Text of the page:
for use in aquatics and is being looked at for control of japanse eel grass. It is in
the process of being funded and should be available by 2011.
A new vaccine has been produced in Canada for IHN. Often fish can be
treated in a solution with the vaccine in it. IHN is controlled through injecting
each fish with the vaccine at a cost of about 5 cents a fish. This is done with an
Vaccines and antibiotics are used in salmon aquaculture to control infections.
Vaccines are given by inoculations and antibiotic treatments are usually done
through medicated baths and medicated feed. By law there are a set number of
days between the last use of an antibiotic and the harvest of fish for human
Growers need to find environmentally acceptable alternatives for burrowing
shrimp control. Growers need to use disease and pest free areas for production.
Growers feel that regulatory agencies need to eliminate overlapping jurisdictions,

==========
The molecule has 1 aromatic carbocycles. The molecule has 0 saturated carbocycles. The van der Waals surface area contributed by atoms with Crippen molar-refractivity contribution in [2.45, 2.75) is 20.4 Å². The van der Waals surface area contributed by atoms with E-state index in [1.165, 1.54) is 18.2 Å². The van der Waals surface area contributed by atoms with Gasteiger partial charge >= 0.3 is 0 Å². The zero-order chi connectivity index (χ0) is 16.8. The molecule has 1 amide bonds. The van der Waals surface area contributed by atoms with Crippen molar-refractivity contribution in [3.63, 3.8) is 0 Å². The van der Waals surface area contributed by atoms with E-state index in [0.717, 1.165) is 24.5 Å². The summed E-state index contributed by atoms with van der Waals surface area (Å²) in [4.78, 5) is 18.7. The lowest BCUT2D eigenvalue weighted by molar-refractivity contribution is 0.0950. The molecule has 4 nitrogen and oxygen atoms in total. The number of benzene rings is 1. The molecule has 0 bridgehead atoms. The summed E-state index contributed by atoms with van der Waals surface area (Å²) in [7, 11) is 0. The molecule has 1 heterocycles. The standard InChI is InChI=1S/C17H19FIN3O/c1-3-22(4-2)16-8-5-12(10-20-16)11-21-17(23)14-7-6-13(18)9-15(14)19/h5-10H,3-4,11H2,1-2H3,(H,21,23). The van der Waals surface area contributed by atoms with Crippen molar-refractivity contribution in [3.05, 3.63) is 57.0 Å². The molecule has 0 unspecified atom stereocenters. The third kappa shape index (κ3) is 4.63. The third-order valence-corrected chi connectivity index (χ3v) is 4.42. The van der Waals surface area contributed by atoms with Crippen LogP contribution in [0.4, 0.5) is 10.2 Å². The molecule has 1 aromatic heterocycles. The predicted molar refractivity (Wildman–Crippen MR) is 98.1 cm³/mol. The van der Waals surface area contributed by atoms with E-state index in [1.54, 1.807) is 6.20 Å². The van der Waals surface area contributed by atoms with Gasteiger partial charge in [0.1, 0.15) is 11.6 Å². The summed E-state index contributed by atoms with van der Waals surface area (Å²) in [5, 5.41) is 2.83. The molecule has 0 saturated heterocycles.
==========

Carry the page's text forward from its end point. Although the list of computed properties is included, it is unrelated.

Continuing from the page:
resolve conflicting mandates and establish clear guidelines for industry expansion.
Some shellfish such as geoducks are not easy to produce. Seed is difficult to
produce, the mortality rate is high and hatchery capacity is limited. Only tidelands
with deep clean sand, high salinity and waters certified by the State Department of
Health can be used for geoduck farming.
The best way to reduce diseases in trout farming is to stock your farm with
eyed eggs obtained from a reputable dealer. Eggs, fry and fingerlings should be
reared only on closed water supplies such as wells or covered springs which are
free of fish or amphibians that can carry the disease.
Expert contacts: Kim Patton
WSU Long Beach
2907 Pioneer Rd.
Long Beach WA.
360 642 2031
Marine Resource Agent
Washington Sea Grant
South Bend, WA 98586
360 875 9331
Pacific Shellfish Institute
120 State Av. NE #142
Olympia, WA 98501
360 754 2741
Location of production: Pacific, Clallam, Snohomish, Whatcom, Island, Skagit, Jefferson, Kitsap
Thurston, Grays Harbor, San Juan, Mason, Pend Oreille, Stevens and Pierce counties.